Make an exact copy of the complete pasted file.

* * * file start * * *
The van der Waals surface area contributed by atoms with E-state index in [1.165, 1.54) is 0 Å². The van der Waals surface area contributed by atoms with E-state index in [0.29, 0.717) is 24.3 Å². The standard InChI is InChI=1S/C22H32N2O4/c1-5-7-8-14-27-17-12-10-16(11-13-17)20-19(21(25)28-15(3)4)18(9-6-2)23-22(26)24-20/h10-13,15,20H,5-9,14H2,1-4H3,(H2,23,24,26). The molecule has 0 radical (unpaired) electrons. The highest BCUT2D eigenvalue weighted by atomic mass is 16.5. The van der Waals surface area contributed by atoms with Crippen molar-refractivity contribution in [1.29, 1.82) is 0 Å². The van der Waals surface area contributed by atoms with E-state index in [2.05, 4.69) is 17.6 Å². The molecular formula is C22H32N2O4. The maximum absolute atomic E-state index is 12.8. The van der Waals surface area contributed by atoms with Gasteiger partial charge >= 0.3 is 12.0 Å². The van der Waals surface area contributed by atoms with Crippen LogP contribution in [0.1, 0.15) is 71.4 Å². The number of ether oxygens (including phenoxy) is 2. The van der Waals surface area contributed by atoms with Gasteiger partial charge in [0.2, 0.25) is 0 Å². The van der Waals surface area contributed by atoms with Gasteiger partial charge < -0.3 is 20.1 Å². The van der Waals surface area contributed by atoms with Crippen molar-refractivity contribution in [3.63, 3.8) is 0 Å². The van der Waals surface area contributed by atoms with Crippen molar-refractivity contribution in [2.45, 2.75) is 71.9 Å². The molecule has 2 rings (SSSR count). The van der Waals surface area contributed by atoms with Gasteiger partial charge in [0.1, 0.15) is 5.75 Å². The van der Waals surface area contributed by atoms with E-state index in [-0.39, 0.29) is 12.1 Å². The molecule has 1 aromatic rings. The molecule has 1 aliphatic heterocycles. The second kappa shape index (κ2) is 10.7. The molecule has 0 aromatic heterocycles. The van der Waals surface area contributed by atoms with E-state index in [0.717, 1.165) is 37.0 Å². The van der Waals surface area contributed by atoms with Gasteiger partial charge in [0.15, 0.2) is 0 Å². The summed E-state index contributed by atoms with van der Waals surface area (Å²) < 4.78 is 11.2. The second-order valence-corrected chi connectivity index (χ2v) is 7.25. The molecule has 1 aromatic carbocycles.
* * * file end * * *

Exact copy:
The van der Waals surface area contributed by atoms with E-state index in [1.165, 1.54) is 0 Å². The van der Waals surface area contributed by atoms with E-state index in [0.29, 0.717) is 24.3 Å². The standard InChI is InChI=1S/C22H32N2O4/c1-5-7-8-14-27-17-12-10-16(11-13-17)20-19(21(25)28-15(3)4)18(9-6-2)23-22(26)24-20/h10-13,15,20H,5-9,14H2,1-4H3,(H2,23,24,26). The molecule has 0 radical (unpaired) electrons. The highest BCUT2D eigenvalue weighted by atomic mass is 16.5. The van der Waals surface area contributed by atoms with Crippen molar-refractivity contribution in [1.29, 1.82) is 0 Å². The van der Waals surface area contributed by atoms with E-state index in [2.05, 4.69) is 17.6 Å². The molecular formula is C22H32N2O4. The maximum absolute atomic E-state index is 12.8. The van der Waals surface area contributed by atoms with Gasteiger partial charge >= 0.3 is 12.0 Å². The van der Waals surface area contributed by atoms with Crippen LogP contribution in [0.1, 0.15) is 71.4 Å². The number of ether oxygens (including phenoxy) is 2. The van der Waals surface area contributed by atoms with Gasteiger partial charge in [0.2, 0.25) is 0 Å². The van der Waals surface area contributed by atoms with Gasteiger partial charge < -0.3 is 20.1 Å². The van der Waals surface area contributed by atoms with Crippen molar-refractivity contribution in [3.63, 3.8) is 0 Å². The van der Waals surface area contributed by atoms with Crippen molar-refractivity contribution in [2.45, 2.75) is 71.9 Å². The molecule has 2 rings (SSSR count). The van der Waals surface area contributed by atoms with Gasteiger partial charge in [0.1, 0.15) is 5.75 Å². The van der Waals surface area contributed by atoms with E-state index in [-0.39, 0.29) is 12.1 Å². The molecule has 1 aromatic rings. The molecule has 1 aliphatic heterocycles. The second kappa shape index (κ2) is 10.7. The molecule has 0 aromatic heterocycles. The van der Waals surface area contributed by atoms with E-state index in [0.717, 1.165) is 37.0 Å². The van der Waals surface area contributed by atoms with Gasteiger partial charge in [0.15, 0.2) is 0 Å². The summed E-state index contributed by atoms with van der Waals surface area (Å²) < 4.78 is 11.2. The second-order valence-corrected chi connectivity index (χ2v) is 7.25. The molecule has 1 aromatic carbocycles.